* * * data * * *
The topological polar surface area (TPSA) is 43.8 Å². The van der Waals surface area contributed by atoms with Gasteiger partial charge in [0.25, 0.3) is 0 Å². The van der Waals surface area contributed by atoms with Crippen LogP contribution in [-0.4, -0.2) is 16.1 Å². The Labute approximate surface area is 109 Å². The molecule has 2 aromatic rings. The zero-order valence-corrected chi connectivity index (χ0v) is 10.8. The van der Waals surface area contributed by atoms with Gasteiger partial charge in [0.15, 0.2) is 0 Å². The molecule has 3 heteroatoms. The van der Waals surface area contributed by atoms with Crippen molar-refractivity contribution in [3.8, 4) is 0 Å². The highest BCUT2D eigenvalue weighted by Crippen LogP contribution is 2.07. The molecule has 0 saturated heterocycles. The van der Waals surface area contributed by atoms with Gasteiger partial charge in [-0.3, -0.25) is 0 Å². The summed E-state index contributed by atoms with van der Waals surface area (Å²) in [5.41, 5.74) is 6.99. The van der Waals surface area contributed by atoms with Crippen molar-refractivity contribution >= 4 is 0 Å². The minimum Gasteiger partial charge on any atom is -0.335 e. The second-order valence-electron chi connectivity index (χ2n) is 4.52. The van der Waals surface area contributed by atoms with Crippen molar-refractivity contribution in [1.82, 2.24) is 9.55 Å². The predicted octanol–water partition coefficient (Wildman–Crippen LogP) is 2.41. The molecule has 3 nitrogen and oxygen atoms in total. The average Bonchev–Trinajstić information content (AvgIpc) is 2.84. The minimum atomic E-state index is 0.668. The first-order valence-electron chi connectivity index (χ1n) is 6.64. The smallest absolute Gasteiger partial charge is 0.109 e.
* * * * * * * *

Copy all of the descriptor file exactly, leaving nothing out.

The topological polar surface area (TPSA) is 43.8 Å². The van der Waals surface area contributed by atoms with Gasteiger partial charge in [0.25, 0.3) is 0 Å². The van der Waals surface area contributed by atoms with Crippen LogP contribution in [-0.4, -0.2) is 16.1 Å². The Labute approximate surface area is 109 Å². The molecule has 2 aromatic rings. The zero-order valence-corrected chi connectivity index (χ0v) is 10.8. The van der Waals surface area contributed by atoms with Gasteiger partial charge in [0.15, 0.2) is 0 Å². The molecule has 3 heteroatoms. The van der Waals surface area contributed by atoms with Crippen molar-refractivity contribution in [3.8, 4) is 0 Å². The highest BCUT2D eigenvalue weighted by Crippen LogP contribution is 2.07. The molecule has 0 saturated heterocycles. The van der Waals surface area contributed by atoms with Gasteiger partial charge in [-0.3, -0.25) is 0 Å². The summed E-state index contributed by atoms with van der Waals surface area (Å²) in [5.41, 5.74) is 6.99. The van der Waals surface area contributed by atoms with Crippen molar-refractivity contribution >= 4 is 0 Å². The minimum Gasteiger partial charge on any atom is -0.335 e. The second-order valence-electron chi connectivity index (χ2n) is 4.52. The van der Waals surface area contributed by atoms with Crippen molar-refractivity contribution in [1.82, 2.24) is 9.55 Å². The predicted octanol–water partition coefficient (Wildman–Crippen LogP) is 2.41. The molecule has 3 nitrogen and oxygen atoms in total. The average Bonchev–Trinajstić information content (AvgIpc) is 2.84. The minimum atomic E-state index is 0.668. The first-order valence-electron chi connectivity index (χ1n) is 6.64. The smallest absolute Gasteiger partial charge is 0.109 e.